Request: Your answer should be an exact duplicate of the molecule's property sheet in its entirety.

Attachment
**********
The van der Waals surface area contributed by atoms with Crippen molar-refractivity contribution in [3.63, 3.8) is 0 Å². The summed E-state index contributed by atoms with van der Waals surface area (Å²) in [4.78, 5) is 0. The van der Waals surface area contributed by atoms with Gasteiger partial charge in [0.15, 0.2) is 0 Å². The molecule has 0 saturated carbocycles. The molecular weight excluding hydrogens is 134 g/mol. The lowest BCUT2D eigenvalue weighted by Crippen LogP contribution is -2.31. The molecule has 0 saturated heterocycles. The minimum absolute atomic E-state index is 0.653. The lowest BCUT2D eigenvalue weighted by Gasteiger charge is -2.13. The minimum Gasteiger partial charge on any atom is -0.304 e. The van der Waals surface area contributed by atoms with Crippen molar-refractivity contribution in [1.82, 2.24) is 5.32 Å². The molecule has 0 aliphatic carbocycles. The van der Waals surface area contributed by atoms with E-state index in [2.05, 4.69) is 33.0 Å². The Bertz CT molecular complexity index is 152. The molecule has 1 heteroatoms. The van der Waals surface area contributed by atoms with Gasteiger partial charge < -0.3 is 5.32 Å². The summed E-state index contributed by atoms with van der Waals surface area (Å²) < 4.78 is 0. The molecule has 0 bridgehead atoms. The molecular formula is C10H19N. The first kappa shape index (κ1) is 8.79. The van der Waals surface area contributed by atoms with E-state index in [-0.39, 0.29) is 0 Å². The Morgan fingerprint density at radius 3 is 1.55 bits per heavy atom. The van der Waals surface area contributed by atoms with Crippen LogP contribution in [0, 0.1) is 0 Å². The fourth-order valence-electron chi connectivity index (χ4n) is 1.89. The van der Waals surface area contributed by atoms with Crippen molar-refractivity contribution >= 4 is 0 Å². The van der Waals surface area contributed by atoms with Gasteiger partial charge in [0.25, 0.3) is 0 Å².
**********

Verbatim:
The van der Waals surface area contributed by atoms with Crippen molar-refractivity contribution in [3.63, 3.8) is 0 Å². The summed E-state index contributed by atoms with van der Waals surface area (Å²) in [4.78, 5) is 0. The van der Waals surface area contributed by atoms with Gasteiger partial charge in [0.15, 0.2) is 0 Å². The molecule has 0 saturated carbocycles. The molecular weight excluding hydrogens is 134 g/mol. The lowest BCUT2D eigenvalue weighted by Crippen LogP contribution is -2.31. The molecule has 0 saturated heterocycles. The minimum absolute atomic E-state index is 0.653. The lowest BCUT2D eigenvalue weighted by Gasteiger charge is -2.13. The minimum Gasteiger partial charge on any atom is -0.304 e. The van der Waals surface area contributed by atoms with Crippen molar-refractivity contribution in [1.82, 2.24) is 5.32 Å². The molecule has 0 aliphatic carbocycles. The van der Waals surface area contributed by atoms with E-state index in [2.05, 4.69) is 33.0 Å². The Bertz CT molecular complexity index is 152. The molecule has 1 heteroatoms. The van der Waals surface area contributed by atoms with Gasteiger partial charge < -0.3 is 5.32 Å². The summed E-state index contributed by atoms with van der Waals surface area (Å²) < 4.78 is 0. The molecule has 0 bridgehead atoms. The molecular formula is C10H19N. The first kappa shape index (κ1) is 8.79. The van der Waals surface area contributed by atoms with E-state index in [-0.39, 0.29) is 0 Å². The Morgan fingerprint density at radius 3 is 1.55 bits per heavy atom. The van der Waals surface area contributed by atoms with Crippen LogP contribution in [0, 0.1) is 0 Å². The fourth-order valence-electron chi connectivity index (χ4n) is 1.89. The van der Waals surface area contributed by atoms with Crippen molar-refractivity contribution >= 4 is 0 Å². The van der Waals surface area contributed by atoms with Gasteiger partial charge in [0.25, 0.3) is 0 Å².